Small’s resume is pockmarked with Broadway musical flops: Something More! (1964), Henry, Sweet Henry (1967), Frank Merriwell (1971), and Something’s Afoot (1976) amassed 156 performances between them; The Prince of Grand Street closed out of town; and she passed up a starring role in Godspell to do F. Jasmine Adams, an ill-fated musicalization of The Member of the Wedding. She managed a nonmusical Broadway hit in The Impossible Years and was immortalized as Chava in the film of Fiddler on the Roof, but professional disappointment has so dogged this talented singer and actress, you would expect unfulfilled promise to inform every minute of her stage autobiography.
However, those heartbreaks and others receive but glancing mentions, as Small and her director, Pamela Hall, have coated the hour-long evening with a layer of artifice so thick that precious few honest emotions escape. From Small’s pointed, plastic crooning of Rodgers and Hammerstein’s “A Cockeyed Optimist” as she parades down the theater’s aisle at the start of the show to her anesthetically anthemic belting of “I Go On” from Leonard Bernstein’s Mass at the end, you can’t help but feel you’re in the presence of a woman who’s never been comfortable being in the same room as herself.
Small performs “My Funny Valentine” (Rodgers and Hart) as an abrasive, backdraft-smoky plaint; and her “Tea for Two” (Vincent Youmans and Irving Caesar), which has been arranged by Sy Johnson, is a slinky come-on, complete with a cut-rate cabaret scatting section involving repeated references to oolong. These renditions don’t capture these songs’ playful romanticism, but instead make them seem like Small’s labored attempts to make them her own when she knows the deceased creators can’t demand them back.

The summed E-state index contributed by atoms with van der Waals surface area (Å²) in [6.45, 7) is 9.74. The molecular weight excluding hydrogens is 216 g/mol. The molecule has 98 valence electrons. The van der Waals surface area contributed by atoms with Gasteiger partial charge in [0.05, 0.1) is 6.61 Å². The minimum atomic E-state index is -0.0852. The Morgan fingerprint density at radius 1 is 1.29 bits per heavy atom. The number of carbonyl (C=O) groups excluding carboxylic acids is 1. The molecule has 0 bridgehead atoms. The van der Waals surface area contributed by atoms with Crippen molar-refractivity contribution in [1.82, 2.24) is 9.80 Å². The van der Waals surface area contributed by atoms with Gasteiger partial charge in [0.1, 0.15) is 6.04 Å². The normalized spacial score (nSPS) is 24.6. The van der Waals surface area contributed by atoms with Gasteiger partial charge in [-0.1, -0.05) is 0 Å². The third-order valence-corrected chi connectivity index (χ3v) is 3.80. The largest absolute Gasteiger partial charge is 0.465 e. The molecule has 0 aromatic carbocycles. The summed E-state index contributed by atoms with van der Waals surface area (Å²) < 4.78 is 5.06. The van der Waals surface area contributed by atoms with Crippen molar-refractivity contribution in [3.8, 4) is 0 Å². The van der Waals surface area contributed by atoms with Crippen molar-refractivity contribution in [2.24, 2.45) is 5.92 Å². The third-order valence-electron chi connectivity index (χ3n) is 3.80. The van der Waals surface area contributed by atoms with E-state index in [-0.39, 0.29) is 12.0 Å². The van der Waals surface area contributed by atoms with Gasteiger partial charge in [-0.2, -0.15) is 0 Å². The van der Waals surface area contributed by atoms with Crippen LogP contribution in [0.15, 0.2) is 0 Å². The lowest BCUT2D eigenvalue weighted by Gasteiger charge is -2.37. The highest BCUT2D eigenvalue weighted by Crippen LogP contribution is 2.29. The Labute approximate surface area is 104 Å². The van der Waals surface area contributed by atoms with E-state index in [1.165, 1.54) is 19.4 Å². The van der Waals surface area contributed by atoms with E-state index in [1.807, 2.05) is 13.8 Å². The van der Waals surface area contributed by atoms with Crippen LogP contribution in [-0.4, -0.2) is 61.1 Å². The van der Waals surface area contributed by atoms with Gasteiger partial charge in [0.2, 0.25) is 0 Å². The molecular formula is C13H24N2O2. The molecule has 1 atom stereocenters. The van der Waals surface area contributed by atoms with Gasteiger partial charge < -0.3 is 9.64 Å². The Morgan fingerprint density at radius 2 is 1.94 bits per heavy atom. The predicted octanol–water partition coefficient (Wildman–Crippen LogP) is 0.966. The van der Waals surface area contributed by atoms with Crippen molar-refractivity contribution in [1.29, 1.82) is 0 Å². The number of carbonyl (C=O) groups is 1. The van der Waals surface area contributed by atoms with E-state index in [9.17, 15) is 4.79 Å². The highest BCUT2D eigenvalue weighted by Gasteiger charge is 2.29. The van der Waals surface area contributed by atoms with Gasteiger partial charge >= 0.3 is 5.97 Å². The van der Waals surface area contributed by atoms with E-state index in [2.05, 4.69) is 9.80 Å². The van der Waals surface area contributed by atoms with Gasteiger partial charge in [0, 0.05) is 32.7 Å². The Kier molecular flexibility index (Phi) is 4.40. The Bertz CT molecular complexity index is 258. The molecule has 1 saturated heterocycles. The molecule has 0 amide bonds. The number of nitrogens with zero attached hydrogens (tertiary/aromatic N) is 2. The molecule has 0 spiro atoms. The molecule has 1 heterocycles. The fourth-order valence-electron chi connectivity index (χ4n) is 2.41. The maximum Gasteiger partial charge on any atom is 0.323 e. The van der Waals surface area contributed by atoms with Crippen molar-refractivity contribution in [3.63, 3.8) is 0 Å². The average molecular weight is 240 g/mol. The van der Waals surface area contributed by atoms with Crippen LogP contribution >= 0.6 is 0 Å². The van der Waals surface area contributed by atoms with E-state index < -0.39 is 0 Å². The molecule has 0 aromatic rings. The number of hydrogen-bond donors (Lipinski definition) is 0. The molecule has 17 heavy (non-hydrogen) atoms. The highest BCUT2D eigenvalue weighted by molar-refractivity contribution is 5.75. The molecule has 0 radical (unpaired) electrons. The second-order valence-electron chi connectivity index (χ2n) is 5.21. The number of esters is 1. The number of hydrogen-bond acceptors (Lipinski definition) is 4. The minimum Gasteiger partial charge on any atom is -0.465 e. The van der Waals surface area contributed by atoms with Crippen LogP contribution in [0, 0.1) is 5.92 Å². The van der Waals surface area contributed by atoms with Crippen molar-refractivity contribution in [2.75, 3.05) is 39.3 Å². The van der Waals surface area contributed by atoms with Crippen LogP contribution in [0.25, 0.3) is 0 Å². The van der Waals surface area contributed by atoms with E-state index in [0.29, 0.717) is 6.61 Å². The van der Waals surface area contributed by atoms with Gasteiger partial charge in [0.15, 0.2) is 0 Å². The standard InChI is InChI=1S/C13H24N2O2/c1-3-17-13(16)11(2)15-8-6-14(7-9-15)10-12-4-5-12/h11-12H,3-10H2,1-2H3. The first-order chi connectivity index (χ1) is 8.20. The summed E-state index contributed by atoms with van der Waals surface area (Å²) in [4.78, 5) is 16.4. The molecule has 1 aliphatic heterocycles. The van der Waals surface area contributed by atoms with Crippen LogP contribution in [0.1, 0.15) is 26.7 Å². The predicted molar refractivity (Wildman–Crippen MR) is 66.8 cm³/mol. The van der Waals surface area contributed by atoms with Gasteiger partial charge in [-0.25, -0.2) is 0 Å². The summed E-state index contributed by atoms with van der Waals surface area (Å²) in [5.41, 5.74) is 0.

She fares better with lesser-known material, generally of the more contemplative or sentimental varieties: Her “Half of April, Most of May” (Michael Feinstein and Bob Merrill) and “In My Daughter’s Eyes” (James Slater) are serene and heartfelt; “Peach Ice Cream” (from F. Jasmine Adams) sounds like a potential hit as sung in Small’s deepened, ragged-around-the-edges, but warm and accurate tones. Even “Wait ‘Till We’re 65” (Burton Lane and Alan Jay Lerner) underscores her inherent youthfulness without allowing her adult ambition to overstay its welcome.
Even so, she only unequivocally connects with the audience when she launches into a full-out Fiddler medley, an entertaining sequence that nonetheless feels like a desperate attempt to inject the show with energy that no one can dampen. At the performance I attended, it was no difficult trick for Small to encourage the audience to clap along with her to “To Life,” the drinking song-turned-life affirmation that could well serve as Small’s motto in a better-constructed show.
Life, however, has little to do with the show’s most bizarre set piece, the title song (by Jay Kerr), which Small performs with a one-eyed, rag-doll puppet named Cathy who has her own ingénue inspirations. Small oscillates between her own voice and the puppet’s with impressive agility, but makes no attempt at actual ventriloquism that might give the diversion the more professional sheen enjoyed by audiences over at Avenue Q.
The whole scene seems like Small’s especially awkward attempt to recapture her vanished youth, which the rest of the show is dedicated to proving she doesn’t really want back. That only further makes the entire song, like the show containing it, feel not quite ingenious.
Neva Small: Not Quite an Ingenue